Home schooling is on the rise in North America and interestingly, the two main groups who seem to be opting out of public education are religious people and those who are highly educated. There are more and more programs and resources available for parents who choose to home school and the term itself is becoming a misnomer as education is happening less at home and more in the community, museums, parks and public facilities than ever before.

I feel torn for many reasons. When I think of kids being kept away from ideas that challenge their beliefs or values I feel angry. I feel that keeping your kids home to indoctrinate them with ideas about creationism or homophobia is not only irresponsible, it is wrong. All people should have their ideas challenged from time to time and if you are allowed to withdraw from the world, that cannot happen. At the same time, I recognize that schools do their own kind of indoctrination as far as behaviour modification and curriculum go. You become part of a system when you start school and that is what we are reluctant to accept. We want Paisley to learn things at her own pace and in a way that feeds her curiosity and love of life. I don't want her being told to sit still at a desk when she is only 6 or 7, I don't want her to have to do worksheets when she could be outside exploring and creating. I want her to sleep in if she is particularly tired and to take a break if she is frustrated. Many of those things are not available in the school system as it exists today.

Having said that, I recognize that teachers are trained and educated in their field and I am not. Teachers do more than just study their chosen subject - they learn about educational methods and approaches and often have a solid background in the psychology of learning. As kids get older they have debates in the classroom where ideas are shared and challenged and discussed. For this reason we would never keep Paisley home from school for longer than a few years. What we are considering is keeping her home until grade three. I strongly feel that 5 or 6 is far too young to be going to school and am confident that I could do a better job of establishing a love of learning here at home. I do think though that there should be some necessary training for parents who want to teach at home. Even if it only a 6 month course - something to ensure that people are qualified and prepared for the challenge. Having said that, I am grateful that the option of home schooling even exists for us.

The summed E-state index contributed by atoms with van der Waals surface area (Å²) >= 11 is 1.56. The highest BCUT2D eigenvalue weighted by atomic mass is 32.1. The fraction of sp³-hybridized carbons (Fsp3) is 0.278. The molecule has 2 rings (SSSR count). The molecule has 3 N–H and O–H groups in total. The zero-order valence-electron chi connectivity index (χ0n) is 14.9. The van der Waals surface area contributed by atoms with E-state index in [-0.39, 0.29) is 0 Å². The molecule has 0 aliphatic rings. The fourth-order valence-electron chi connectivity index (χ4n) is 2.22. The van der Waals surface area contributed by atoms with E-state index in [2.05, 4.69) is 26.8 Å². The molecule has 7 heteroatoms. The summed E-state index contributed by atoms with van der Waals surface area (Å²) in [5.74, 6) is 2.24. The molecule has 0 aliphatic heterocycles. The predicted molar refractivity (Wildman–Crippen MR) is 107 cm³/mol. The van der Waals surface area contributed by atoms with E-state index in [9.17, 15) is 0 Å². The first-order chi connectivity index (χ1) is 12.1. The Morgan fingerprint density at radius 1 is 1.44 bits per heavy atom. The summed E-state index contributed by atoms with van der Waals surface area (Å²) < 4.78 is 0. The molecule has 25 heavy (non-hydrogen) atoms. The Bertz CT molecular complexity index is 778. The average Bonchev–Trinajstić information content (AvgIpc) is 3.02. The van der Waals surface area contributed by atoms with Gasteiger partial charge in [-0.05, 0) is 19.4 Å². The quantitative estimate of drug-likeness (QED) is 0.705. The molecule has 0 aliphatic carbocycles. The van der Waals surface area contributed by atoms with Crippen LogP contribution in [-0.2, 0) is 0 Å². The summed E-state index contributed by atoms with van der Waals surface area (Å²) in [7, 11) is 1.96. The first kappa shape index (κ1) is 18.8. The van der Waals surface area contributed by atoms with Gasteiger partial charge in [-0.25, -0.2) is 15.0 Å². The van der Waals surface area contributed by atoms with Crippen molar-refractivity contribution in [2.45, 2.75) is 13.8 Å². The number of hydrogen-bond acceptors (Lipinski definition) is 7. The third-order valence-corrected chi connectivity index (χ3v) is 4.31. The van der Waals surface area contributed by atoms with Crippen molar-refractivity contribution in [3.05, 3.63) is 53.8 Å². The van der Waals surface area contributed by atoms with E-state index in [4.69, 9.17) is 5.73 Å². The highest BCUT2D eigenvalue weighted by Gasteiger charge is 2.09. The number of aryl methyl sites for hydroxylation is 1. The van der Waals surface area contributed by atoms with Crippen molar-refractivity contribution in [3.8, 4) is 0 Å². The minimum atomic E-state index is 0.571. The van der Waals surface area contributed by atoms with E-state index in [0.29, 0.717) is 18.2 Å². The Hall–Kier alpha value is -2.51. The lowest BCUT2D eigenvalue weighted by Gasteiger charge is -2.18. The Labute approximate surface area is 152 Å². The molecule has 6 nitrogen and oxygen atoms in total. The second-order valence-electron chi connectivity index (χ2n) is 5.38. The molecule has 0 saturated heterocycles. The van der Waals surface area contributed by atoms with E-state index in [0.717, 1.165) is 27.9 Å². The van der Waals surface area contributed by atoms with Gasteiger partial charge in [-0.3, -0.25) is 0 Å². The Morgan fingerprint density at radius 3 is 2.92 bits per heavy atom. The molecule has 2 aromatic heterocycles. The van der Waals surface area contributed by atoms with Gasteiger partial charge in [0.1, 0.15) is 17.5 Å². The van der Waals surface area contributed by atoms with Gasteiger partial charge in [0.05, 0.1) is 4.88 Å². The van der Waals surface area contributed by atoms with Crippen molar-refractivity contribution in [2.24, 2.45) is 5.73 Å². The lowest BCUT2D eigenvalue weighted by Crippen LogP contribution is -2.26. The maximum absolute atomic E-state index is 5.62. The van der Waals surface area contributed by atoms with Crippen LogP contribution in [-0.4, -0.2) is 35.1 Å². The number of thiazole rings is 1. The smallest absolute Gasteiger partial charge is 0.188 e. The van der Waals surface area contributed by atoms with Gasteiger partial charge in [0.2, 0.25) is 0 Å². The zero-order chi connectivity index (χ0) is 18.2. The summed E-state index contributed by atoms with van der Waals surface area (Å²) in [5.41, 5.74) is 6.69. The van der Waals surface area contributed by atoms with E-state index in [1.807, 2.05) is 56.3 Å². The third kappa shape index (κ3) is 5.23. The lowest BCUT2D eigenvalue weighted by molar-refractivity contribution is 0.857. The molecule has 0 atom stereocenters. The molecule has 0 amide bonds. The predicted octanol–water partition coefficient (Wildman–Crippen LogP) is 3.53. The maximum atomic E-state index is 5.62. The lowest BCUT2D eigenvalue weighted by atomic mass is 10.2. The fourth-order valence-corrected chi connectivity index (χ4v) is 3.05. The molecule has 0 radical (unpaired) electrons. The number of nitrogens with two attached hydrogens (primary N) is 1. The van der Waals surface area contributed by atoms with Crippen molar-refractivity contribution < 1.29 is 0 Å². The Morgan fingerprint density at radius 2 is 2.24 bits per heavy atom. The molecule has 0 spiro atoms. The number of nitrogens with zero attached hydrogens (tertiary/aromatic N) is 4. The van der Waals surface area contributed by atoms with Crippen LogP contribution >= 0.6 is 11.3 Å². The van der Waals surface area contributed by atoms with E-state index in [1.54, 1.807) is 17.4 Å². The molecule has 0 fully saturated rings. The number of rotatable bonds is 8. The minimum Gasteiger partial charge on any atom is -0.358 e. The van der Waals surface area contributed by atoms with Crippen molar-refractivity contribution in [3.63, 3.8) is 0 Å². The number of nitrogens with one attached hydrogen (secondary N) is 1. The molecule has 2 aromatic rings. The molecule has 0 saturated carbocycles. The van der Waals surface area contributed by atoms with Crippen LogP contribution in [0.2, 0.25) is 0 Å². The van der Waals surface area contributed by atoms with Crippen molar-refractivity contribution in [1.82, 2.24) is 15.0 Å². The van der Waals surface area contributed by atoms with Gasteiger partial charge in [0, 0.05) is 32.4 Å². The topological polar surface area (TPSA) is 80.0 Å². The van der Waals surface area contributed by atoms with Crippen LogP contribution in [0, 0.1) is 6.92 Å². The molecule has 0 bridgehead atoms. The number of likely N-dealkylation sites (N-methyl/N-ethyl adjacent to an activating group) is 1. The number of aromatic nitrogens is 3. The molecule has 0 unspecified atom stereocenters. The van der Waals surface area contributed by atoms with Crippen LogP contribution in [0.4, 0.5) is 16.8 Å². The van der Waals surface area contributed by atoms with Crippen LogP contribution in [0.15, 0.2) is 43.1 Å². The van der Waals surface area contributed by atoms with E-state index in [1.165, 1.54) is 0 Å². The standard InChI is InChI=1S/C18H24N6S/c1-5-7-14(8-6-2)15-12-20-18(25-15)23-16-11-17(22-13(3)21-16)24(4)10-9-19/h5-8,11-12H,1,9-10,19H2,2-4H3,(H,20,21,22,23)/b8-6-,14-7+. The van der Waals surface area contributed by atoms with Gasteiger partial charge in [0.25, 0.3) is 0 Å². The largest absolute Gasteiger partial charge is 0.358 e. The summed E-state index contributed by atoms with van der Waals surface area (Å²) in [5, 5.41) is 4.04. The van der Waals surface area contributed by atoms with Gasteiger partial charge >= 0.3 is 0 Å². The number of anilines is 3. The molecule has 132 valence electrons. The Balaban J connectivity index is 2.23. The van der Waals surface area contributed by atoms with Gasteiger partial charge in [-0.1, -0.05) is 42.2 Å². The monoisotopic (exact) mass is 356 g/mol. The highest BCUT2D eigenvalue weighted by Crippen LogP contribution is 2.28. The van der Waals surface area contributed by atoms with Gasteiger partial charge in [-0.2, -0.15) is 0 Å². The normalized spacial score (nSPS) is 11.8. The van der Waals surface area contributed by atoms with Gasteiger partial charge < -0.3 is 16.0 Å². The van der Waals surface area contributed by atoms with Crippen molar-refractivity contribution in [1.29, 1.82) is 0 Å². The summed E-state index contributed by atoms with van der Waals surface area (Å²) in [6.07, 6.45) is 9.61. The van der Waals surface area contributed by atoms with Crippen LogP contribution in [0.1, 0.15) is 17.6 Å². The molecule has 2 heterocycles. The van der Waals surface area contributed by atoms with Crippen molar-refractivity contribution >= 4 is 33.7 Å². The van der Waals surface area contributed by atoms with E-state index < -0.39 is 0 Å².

There is a fine line however between educational flexibility and chaos. While I am not a believer in standardized testing I also recognize that some measurement is necessary. If you want to go to University you need to show that you have mastered certain skills. In my opinion, you should not be allowed to claim that you have passed Bio 30 if you don't believe in evolution. In the same way that you should not be able to pass physics and deny the existence of gravity.

Living in Alberta means we also have the option of charter schools. These publicly funded schools offer a variety of different approaches like Montessori and Waldorf schools. I have no doubt that as Paisley gets older and we prepare to transition her into the system that we will find a school (either private or public) that meets her needs. In the meantime I listen and research and follow the issues facing education in the province and struggle with what is best for Paisley and how I feel about the subject more generally.

I'm sure this won't be my last post on the subject so stay tuned! :)

Wednesday, September 02, 2009

The Girls of Summer

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To Paisley: 19 Months

Rather than write another post this month I decided to let you speak for yourself, in your own words: